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February 06, 1966 - Image 8

Resource type:
The Michigan Daily, 1966-02-06

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Maria (Connie Barron) and Tony (Keith Chochim) captivate each other amorously
and harmoniously.


Sailboats hang from the walls
while the drone of an electric saw
hums in the background of "West
Side Story" rehearsal. Click --.
a tape recorder is turned on and
from a mesh of unfinished iron
props, appears a synchronized
team of slithering Sharks and
hissing jets. The two angry groups
move slowly towards each other,
aggression and rhythm intensify-
ing as they get closer. Bernardo
(Roger Browdy), leader of the
Sharks, and Riff (Mike Weis-
barth), leader of the Jets, jeer,
glare and spit at one another;
the group gets excited, the music
louder and a pattern of violence
and hatred is choreographed to
the shrill notes of brass, bass, and
police sirens. Enter, 0 f f ic e r
Krupke (Fred Rutberg) and Lt.
Shranck (John Munsell) who clear
the stage of the seething Puerto
Ricans. Riff swears to drive the
Sharks off the street and makes
plans to clallenge Bernardo that
evening at a dance at the gym.
Cut . . . the saw still buzzes and
the director of UAC's Musket
production, Jack Rouse, steps for-
Before him is assembled a
mild mannered group of side-
burned, blue-jeaned, sweat-shirted,
Sharks and Jets. They prop them-
selves on the. floor, doing deep
knee bends and plies as he pleads
with them, "In the name of God,
take pills . . . any pills, just
don't get sick."
They all agree, then bounce
flexibly back to the set to do a
strenuous routine of "The Pro-
logue''-running up and down the
four iron towers, dancing a split-
second timing rendition of ag-
gression and violence.
Beneath the spontaneity and
agility of the dancers, there is
strength, defiance and hatred. It
is through the disciplined phy-
siques of the dancers and the+
powerful percussive rhythm and
instrumentation of the music, thata
"West Side Story" becomes a
unique musical presentation.
The "Romeo Juliet" plot is
touching, but -not new. In this
production, the plot has been sub-
verted with contemporary prob-
lems of racial discrimination, "Go
back where you cane from Spic,
sure it's a free country, I ain't got
the right. But it's a country with
laws and I can find the right" . .
phrases like this gain sympathy
for the PR's by showing the
prejudice of the law.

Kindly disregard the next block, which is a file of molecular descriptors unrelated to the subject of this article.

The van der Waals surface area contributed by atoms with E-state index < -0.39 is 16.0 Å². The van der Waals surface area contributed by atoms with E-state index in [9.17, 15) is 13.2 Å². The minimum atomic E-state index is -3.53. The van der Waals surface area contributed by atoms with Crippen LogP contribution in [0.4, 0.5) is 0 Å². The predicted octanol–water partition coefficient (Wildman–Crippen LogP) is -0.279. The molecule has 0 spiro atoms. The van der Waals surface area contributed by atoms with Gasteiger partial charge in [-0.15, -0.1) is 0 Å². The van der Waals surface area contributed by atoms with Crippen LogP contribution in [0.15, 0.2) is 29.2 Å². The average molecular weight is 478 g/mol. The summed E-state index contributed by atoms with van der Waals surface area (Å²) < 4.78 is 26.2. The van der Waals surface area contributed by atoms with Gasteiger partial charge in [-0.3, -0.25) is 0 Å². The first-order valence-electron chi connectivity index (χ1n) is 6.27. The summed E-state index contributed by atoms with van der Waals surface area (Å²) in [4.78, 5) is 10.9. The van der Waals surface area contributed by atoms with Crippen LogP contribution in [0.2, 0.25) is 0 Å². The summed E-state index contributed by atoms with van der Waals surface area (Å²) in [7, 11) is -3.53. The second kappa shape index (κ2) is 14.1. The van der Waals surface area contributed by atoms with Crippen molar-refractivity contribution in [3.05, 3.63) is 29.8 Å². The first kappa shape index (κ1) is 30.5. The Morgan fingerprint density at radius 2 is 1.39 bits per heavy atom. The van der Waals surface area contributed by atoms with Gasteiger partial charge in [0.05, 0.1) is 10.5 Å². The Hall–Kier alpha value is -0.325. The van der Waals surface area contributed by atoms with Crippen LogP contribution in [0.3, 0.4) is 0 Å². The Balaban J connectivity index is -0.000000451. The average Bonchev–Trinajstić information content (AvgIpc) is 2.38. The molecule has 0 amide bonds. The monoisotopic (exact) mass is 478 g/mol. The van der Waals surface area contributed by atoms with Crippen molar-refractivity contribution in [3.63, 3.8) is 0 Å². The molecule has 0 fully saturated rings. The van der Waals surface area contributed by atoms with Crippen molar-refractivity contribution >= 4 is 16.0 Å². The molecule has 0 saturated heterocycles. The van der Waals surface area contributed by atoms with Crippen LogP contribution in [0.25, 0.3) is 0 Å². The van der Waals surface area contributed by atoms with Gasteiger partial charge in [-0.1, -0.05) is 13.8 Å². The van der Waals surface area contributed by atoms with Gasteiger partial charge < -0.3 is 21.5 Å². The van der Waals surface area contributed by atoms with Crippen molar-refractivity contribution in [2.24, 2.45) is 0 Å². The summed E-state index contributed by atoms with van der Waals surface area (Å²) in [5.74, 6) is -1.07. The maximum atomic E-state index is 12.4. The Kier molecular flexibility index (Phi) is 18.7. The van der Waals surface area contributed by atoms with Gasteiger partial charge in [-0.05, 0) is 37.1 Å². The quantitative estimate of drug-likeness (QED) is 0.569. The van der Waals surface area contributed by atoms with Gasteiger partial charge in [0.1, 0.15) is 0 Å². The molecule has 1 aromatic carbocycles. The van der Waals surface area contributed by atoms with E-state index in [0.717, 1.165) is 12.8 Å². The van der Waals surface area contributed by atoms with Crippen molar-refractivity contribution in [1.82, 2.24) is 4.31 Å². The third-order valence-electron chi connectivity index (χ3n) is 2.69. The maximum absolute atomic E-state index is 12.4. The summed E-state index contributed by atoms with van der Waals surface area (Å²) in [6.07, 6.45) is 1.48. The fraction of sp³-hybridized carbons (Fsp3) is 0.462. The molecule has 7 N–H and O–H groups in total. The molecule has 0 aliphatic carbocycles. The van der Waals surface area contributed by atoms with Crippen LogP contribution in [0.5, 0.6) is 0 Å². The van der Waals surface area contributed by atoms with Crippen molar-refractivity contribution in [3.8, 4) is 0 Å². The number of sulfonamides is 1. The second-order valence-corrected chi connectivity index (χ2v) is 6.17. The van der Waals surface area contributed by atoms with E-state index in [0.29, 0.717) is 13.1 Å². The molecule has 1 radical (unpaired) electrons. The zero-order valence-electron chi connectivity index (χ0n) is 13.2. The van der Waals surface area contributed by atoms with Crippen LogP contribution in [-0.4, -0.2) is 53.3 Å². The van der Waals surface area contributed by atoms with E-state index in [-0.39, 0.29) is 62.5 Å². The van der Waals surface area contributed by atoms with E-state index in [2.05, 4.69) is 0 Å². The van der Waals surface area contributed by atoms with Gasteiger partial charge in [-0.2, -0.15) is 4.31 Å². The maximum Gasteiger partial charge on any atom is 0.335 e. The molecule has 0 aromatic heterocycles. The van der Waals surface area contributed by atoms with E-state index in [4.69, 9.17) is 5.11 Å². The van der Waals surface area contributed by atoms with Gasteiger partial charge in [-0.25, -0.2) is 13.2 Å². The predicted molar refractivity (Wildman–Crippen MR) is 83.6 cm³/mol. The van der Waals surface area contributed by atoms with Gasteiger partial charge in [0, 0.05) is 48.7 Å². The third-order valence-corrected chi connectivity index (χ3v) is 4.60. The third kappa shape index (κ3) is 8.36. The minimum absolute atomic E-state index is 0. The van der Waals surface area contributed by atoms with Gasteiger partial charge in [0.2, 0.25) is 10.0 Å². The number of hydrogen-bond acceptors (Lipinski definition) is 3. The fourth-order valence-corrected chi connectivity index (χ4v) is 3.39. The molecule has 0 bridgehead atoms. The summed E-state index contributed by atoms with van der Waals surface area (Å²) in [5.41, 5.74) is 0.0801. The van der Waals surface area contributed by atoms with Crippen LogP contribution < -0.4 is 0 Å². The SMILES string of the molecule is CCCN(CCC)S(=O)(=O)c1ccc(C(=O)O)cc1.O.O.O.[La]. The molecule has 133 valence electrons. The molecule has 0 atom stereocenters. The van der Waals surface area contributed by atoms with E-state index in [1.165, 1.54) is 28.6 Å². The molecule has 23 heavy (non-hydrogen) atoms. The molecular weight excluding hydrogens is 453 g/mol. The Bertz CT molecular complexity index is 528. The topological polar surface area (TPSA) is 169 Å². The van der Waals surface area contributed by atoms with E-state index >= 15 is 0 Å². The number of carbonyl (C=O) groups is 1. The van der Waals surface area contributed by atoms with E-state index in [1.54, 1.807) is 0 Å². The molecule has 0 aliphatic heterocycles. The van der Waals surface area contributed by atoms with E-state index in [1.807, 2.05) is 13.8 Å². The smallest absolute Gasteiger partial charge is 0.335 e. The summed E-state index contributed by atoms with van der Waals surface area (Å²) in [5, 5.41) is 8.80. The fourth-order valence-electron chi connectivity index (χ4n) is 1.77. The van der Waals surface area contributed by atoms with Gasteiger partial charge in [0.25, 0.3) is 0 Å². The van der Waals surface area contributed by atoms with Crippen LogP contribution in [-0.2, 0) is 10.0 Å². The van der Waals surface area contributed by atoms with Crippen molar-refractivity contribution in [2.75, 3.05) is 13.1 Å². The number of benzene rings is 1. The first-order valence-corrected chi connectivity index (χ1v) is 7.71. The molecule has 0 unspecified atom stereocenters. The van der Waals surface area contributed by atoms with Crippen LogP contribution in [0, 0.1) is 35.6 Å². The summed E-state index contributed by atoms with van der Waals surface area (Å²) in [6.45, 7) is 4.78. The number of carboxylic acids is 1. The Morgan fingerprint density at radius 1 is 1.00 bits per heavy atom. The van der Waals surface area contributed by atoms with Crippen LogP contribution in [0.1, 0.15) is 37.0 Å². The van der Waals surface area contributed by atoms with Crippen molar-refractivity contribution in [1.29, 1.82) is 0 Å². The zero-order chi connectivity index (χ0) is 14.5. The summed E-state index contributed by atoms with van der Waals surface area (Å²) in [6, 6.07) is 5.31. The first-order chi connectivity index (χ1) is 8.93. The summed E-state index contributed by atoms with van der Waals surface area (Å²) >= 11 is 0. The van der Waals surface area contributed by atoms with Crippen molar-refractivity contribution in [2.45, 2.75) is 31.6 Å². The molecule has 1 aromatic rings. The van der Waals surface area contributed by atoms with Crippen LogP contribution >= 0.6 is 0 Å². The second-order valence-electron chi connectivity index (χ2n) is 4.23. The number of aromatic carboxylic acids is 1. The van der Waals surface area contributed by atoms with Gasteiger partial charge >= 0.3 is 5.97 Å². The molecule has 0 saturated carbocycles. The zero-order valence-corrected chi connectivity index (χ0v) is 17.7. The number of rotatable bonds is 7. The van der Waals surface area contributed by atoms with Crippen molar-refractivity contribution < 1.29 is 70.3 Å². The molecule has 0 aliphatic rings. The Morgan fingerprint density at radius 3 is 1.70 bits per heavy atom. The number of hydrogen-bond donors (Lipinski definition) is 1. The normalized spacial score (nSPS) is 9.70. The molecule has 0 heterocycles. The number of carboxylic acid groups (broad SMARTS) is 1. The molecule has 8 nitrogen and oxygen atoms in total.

The problems of teenagers
fighting a detached and purpose-
less life through violence can have
no sociological remedy. The ab-
surd rigemerole when .JD's are
brought to custody is given a
devastatingly humorous treatment
in the mimicking "Officer Krupke"
"No matter who or what is
eatin' at you, you show it buddy
boys, you are DEAD-you wanna
live, you play it cool!" West Side
tackles this side of "sociological"
trouble too . . . the- tough cold
mask of violence hiding the scared
youth of today, etc. etc. And, in
one final gulp, the plot also tries
to swallow the sweet and sour
cynicism, pride, and idealism of
today's society. Needless to say,
this is quite a mouthful for any
one show to chew.
This overloaded contemporary
idiom is fortunately lightened by
the superb dancing. The tensions,
the instinctive hates and animosi-
ties are rhythmically and preci-
sionally choreographed (by Di-
rector Rouse) and enacted (by the
entire cast) in a beautifully well
functioning portrayal of emotion,
working from the bottom up.
Whereas feet propel the pro-
duction, it is the harsh and tingl-
ing music which gives them their
incentive. Under the direction of
Bruce Fisher, a thirty piece or-
chestra, including an imported
Latin American percussion set,
accompany the feet in expressing
a rich vocabulary of sentiment,
discord and conflict.
The . complexity of dialect in
music, song, dance, and speaking,
makes "West Side Story" one of
the most difficult productions to
perform. The music goes from
sentimental throat-lumping bal-
lads through a finger-snappin'
jazz interpretation, to the hot
blooded temperment of Latin
American rhythms.
"'It would be nice to hear some-
one accidentally whistling some-
thing of mine, somewhere. ."
said Leonard Bernstein in 1954.
"Could be, who knows ... there's
something due any day . . ."
whistles Tony in Scene 2. Tony is
the "boy-gone-good" working at
the local drugstore. He is bright
eyed, idealistic, and full of in-
clinations that "something's com-
ing, something good." As a re-
sult, he is hesitant to accept
Riff's proposal to meet with the
gang at the dance that night.
However, he is persuaded by Riff's
pleas and his own lingering loyalty
to the gang, and thus, he agrees

to meet with them. Cut ...
A pert, 5'2" girl in a black leo-
tard climbs gracefully over an
array of marimbas and marachas.
On stage she is the naive, quick
witted, and lovely sister of Ber-
nardo, Maria. Off stage, she is
Connie Barron, a Jr. in voice and
"much the same," according to
Keith Chochim (Tony). Her voice
and her fawn-like movement add
a soothing tone to the strident
echoes of knives, shouts, and shots
which surround her. When asked
if she would like to go into acting
as a career, "I like it so much,"
she said, "but we'll see " .
And we saw . . . she bounced
down the stairs and into the
bridal shop with Bernardo's girl-
friend, Anita (Sandy Goetz). A
squirming Maria is being fitted
for a dress in preparation for the
dance at the gym. Apparently
Maria hasabeen having premon-
tions too, as she begs with Anita
to make "thee neck jist one eench
lower pleez . . tonight is the
real beginning of my life as a
young lady in America." The flam-
ing Anita gives her a firm "no"
and a compassionate reassurance
that she will be noticed at the

dance. "Your's will be the only
white dress there," she says.
The soft refinement of this
scene is harshly replaced by the
cacaphonous clatter of "The
Dance at the Gym." The tribal
routines of both gangs are inter-
rupted by Gladhand (David-Rhys-
Anderson)the neighborhood wel-
fare worker. With whistle in
mouth and hands frantically wav-
ing in the air, he orders "everyone
to get in a circle for a nice boy
and girl dance." Thus follows the
most surrealistic boy and girl
dance number ever seen, one of
the dancing highspots of the show.
"Boys and girls" latch onto an
uptempo staccatto rhythm and
quickly move through an intrigu-
ing arrangement of mambo, jazz,
and ballet. In the height of the
frenzy, there is a sharp interlude
of bells, a light rhythmic pattern